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How did Laser Microdissection enable Pioneering Neuroscience Research?

Interview with Dr. Marta Paterlini on studying adult neurogenesis with LMD and its future potential in spatial proteomics and precision medicine.


Dr. Marta Paterlini, a Senior Scientist at the Karolinska Institute, shares her experience of using laser microdissection (LMD) in groundbreaking research into adult human neurogenesis and offers personal insights into its potential future applications in spatial proteomics and precision medicine.

Key Learnings

  • The breakthrough experiment that confirmed the presence of adult neurogenesis
  • How LMD enabled investigation of complex processes at the single-cell level
  • What the future holds for LMD in spatial biology

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Summary of the interview

Understanding adult human neurogenesis

One of the central challenges in developmental biology and regenerative medicine is to understand the origin of cells, particularly new neurons in the human brain. For decades, it was believed that neurogenesis, the formation of neurons, only occurred during the embryonic stage and stopped after birth. However, growing robust evidence, including findings from Dr. Marta Paterlini’s research, conducted in Jonas Frisén's lab, has confirmed the presence of neurogenesis in the adult human brain – a process known as adult neurogenesis. 

Adult human neurogenesis occurs in the hippocampus and involves the division of stem cells into neural progenitors and their subsequent maturation into neurons. Its discovery raised numerous questions about the identity of neural stem cells/neural progenitors and their turnover, some of which Marta’s group have been able to answer using LMD.

Investigating complex systems at singe cell level

When Marta joined the lab of Jonas Frisén, their goal was to understand the differentiation of subtypes leading from stem cells to mature neurons in adult samples. This was around the time when single-cell genomics was emerging, and their lab was among the first to embrace single-cell technology in  collaboration with other sequencing labs. 

Since investigating a complex system such as the human brain would be challenging, the team wanted to test the approach of using a pipeline of single cell genomics to define the lineage tracing of human cells (from stem cells to mature neurons), because it was known that the distribution of somatic variants in single cells can reflect the phylogenetic trajectory. The group realized that an important proof of principle could be to trace back the division of a primary fibroblast cell line. This is when they turned to the LMD system from Leica Microsystems, which would go on to play an instrumental role in this research.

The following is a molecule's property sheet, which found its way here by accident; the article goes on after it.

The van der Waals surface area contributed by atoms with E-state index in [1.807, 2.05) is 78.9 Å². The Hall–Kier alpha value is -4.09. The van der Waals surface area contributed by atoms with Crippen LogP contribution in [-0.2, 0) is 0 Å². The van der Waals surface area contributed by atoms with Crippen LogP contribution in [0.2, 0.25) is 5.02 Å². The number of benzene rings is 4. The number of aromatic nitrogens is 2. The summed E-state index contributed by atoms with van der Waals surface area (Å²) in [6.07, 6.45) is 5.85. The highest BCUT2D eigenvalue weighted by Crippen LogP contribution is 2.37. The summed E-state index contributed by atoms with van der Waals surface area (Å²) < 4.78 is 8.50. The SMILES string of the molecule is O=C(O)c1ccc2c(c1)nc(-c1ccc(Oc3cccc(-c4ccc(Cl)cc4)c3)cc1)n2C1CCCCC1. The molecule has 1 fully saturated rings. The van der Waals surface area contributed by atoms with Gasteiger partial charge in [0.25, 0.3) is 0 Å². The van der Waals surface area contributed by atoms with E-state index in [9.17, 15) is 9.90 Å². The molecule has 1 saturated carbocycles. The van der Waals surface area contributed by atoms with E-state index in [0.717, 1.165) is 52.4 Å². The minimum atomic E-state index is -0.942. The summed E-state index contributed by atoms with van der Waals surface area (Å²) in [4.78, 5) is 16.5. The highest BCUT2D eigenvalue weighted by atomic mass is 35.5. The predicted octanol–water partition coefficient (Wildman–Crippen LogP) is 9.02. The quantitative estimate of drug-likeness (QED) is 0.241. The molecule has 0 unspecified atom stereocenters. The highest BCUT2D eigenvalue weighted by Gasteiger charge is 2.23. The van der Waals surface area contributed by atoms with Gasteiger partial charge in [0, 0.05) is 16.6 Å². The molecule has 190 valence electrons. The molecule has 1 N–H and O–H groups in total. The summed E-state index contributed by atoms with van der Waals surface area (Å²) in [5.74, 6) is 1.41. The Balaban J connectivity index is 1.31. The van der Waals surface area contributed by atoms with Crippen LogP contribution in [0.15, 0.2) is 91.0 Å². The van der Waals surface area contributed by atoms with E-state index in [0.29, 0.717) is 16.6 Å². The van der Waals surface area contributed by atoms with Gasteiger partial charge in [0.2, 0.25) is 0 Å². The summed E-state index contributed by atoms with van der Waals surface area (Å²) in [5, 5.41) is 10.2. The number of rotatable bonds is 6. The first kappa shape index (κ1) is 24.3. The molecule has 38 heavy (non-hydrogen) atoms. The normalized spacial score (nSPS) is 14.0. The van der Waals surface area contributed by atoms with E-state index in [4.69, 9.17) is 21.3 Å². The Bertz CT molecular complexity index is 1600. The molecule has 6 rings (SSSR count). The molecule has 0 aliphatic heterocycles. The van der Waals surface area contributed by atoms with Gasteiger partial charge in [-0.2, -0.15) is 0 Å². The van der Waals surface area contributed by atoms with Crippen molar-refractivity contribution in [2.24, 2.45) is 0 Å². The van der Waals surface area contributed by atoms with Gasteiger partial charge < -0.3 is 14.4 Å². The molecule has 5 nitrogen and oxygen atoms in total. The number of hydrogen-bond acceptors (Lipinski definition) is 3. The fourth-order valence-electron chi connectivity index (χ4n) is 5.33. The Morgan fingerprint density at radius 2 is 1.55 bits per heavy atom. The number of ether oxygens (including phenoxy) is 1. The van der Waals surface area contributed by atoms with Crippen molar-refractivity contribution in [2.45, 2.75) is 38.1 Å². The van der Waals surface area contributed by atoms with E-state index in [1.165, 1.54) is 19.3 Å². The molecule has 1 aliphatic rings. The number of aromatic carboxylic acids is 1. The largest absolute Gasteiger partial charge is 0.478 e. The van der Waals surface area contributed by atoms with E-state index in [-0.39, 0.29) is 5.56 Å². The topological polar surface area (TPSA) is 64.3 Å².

The pivotal role of LMD

In one notable experiment, published in Genome Biology, fibroblast cells were grown on the metal frame of the LMD system. The cells were allowed to attach, and their division was recorded through time-lapse imaging, ultimately capturing the daughter cells which were then collected using LMD. Using a bioinformatics tool developed by their team, the single-cell DNA sequencing data was analyzed to identify somatic mutations in an unsupervised manner. This experiment demonstrated the power of combining single-cell genomics with the LMD system, which was instrumental in building up the pipeline of cells, to trace cellular lineage and gain insights into adult neurogenesis.

Current and future prospects of LMD

Marta describes herself as a “big fan” of the LMD system and is particularly impressed by its ability to work at single cell level, which has been crucial for her group in capturing single cells at different stages of neurogenesis. They share their LMD system with other researchers in the department and have recently noticed a surge in interest in the system's application in proteomics research.

Future applications: Proteomics and spatial biology

Looking ahead, Marta believes there is a significant role for the LMD system in proteomics, particularly applied to mass spectrometry. She observed that using the LMD for proteomics could also be the next step for their group in defining cell function and heterogeneity in health and disease samples. This would align with their interest in, and the goals of, precision medicine. Aware of the growing trend towards spatial biology, Marta also commented that the LMD system will be important in the evolving field of spatial proteomics, providing precise sections for sequencing.


The LMD system has played a critical role in advancing the understanding of adult human neurogenesis by enabling detailed single-cell analysis and facilitating innovative experiments. As research continues to evolve, the LMD system's applications in proteomics and spatial biology hold promise for further breakthroughs in precision medicine.

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